Saudi Arabia's budget airline Flyadeal is weighing up a new order of at least 50 narrow-body jets from either Boeing or its current supplier Airbus, as it seeks to quadruple its fleet to more than 100 aircraft by 2030.
The all-Airbus operator could decide on additional aircraft as soon as next year, Con Korfiatis, chief executive of Flyadeal, told The National on the sidelines of the Global Aerospace Summit in Abu Dhabi.
The state-owned airline is considering the bigger single-aisle models, including the Airbus A321 Neo and A321LR, Mr Korfiatis said on Wednesday. He added that the airline will also decide on the Boeing 737 Max and more of the A320 Neos, as it seeks to expand its international route network.
“When we're ready to, and we know what we want to do beyond the current order book, we will go out with a campaign again and let's see where it takes us,” Mr Korfiatis said.
Flyadeal's current order book of 30 A320 Neos will cover its existing requirements through to 2025, and it is studying the types of aircraft it will need to support growth and the replacement of older leased jets. The order was announced at the Paris Airshow in 2019, with deliveries starting in 2021 over five years.
“We've got an order book going all the way to 2025, so we're looking at what we're going to do beyond,” he said at the aerospace summit at Emirates Palace.
“We will need more aircraft, it's just a matter of how many more and when do we want them, so that analysis is going on right now.
“A larger narrow-body would make sense for us — there's space in our fleet for an A321-type aircraft. We've got 186 seats on an A320 and getting that up to 240 seats on an A321 reduces our seat cost further — and that means we can pass on more savings to our customers.”
Opting for Airbus jets on the new Flyadeal order is not a “preordained” outcome, the chief executive said.
“At whatever point we've got an idea of how many more aircraft and what size we want them to be, we will run a campaign," he said. "It's not necessarily more Airbus aircraft because with the fleet size we will have, we would already have economies of scale as a group."
“So we would run a campaign and see how the OEMs [original equipment manufacturers] present themselves.”
In 2019, Flyadeal scrapped its commitment to buy 50 Boeing 737 Max jets in favour of an all-Airbus fleet. The 737 Max is a potential contender as the airline studies its fleet growth needs beyond 2025. The aircraft has resumed service after a two-year worldwide safety ban on the model after two fatal crashes was lifted.
“They've got the Max back up and running and they've got different size and range variants, so they have competitive products,” Mr Korfiatis said.
Could wide-body aircraft work on Flyadeal's low-cost business model? The executive said it is under consideration and that if there is a case for it, then it would be a “small sub-fleet”.
“The backbone of this model and its success is very much driven by the economics that a high-density narrow-body provides,” he said.
“The initial next steps would be, yes, more A320s even, but larger narrow-bodies and narrow-bodies with longer range as well to get us further away.”
The airline expects to expand its fleet to at least 100 jets and carry about 50 million passengers by 2030. This is in line with Saudi Arabia's Vision 2030 to diversify the economy from oil, Mr Korfiatis said, as the kingdom seeks to develop its air transportation sector and attract more tourists.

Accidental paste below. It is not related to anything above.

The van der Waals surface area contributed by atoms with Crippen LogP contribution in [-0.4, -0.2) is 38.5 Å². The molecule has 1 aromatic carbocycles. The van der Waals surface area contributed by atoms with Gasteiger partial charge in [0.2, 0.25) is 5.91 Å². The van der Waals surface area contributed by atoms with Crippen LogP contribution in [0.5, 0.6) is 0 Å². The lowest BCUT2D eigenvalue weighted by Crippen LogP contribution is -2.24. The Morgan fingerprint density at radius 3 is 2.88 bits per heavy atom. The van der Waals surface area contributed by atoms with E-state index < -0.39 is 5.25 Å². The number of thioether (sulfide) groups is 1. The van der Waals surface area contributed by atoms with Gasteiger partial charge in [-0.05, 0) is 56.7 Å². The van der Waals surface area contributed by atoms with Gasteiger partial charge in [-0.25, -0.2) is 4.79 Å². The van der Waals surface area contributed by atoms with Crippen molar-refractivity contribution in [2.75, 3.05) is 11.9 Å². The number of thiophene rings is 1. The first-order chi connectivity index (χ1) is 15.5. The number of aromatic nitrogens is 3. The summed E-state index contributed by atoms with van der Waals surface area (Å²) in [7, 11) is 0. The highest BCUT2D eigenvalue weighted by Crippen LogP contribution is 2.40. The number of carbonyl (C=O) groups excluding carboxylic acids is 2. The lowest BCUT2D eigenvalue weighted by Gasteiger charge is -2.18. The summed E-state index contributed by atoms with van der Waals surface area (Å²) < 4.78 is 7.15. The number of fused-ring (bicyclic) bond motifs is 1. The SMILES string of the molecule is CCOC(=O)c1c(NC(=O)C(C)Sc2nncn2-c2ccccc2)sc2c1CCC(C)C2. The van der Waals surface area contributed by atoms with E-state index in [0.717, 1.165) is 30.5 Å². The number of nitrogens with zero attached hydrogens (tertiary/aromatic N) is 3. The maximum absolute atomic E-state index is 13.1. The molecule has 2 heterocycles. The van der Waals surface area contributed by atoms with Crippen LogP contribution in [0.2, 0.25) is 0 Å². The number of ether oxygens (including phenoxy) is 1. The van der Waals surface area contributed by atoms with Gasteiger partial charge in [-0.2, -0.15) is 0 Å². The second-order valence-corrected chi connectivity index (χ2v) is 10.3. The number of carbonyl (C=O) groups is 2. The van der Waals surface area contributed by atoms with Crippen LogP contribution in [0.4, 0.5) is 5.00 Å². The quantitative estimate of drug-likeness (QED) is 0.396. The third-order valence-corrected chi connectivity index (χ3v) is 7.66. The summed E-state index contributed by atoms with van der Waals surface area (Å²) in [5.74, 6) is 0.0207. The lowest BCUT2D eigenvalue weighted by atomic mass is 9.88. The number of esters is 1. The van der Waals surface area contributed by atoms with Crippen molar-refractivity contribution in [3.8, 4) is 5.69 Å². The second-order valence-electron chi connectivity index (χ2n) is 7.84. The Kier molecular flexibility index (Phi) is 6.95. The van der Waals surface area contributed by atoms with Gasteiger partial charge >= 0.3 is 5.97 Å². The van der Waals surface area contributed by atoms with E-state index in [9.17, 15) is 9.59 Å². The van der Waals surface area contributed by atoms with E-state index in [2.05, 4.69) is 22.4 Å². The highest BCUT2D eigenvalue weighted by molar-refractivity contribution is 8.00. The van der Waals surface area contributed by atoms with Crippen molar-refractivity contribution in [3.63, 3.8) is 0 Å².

The future fleet expansion size is on the “conservative side” and could be even bigger as the hub grows, he said.
Of the planned 100 jets by 2030, 50 are expected by 2025, he said, underscoring the requirement for the new plane order.
Flyadeal's current fleet comprises 11 A320 Neos and 11 A320 Ceos with 22 jets in total.
The airline is bullish about a rebound in travel demand this year. It forecasts it will carry six to seven million passengers in 2022, up from just over four million in 2021, according to Mr Korfiatis.
Flyadeal, which operates 27 routes, earlier this month announced plans to expand its international network with new routes to Tbilisi and Batumi in Georgia, Azerbaijan's Baku, Amman in Jordan and Sharm El Sheikh in Egypt.
“Over time, we will operate to maybe 100 destinations, so clearly at some point the number of international destinations on the map will be more significant than what it is now,” Mr Korfiatis said.
Flyadeal is currently at 130 per cent of airline seat kilometres, a measure of a flight's passenger-carrying capacity, as compared with February 2020, before the onset of the pandemic, he said.
“That's not a common story, it's partly because we're still a very young airline and there's so much uncharted waters to do, but we do live in an environment where the world is still not our oyster,” he said, pointing to lingering pandemic-related restrictions in some areas.
Higher oil prices are a challenge, but the low-cost airline has not imposed a fuel surcharge as customers are price-sensitive and the airline is absorbing the higher fuel cost, Mr Korfiatis said.
Asked about how Flyadeal would fit into Saudi Arabia's plans to establish a new carrier, he said: "It's a case of a broader ecosystem working together to deliver the national objectives" of growth.
During the pandemic, Flyadeal retained all its employees and aircraft and did not seek out government support. It expects to be "in better shape" in 2022 with new routes and aircraft deliveries, Mr Korfiatis said.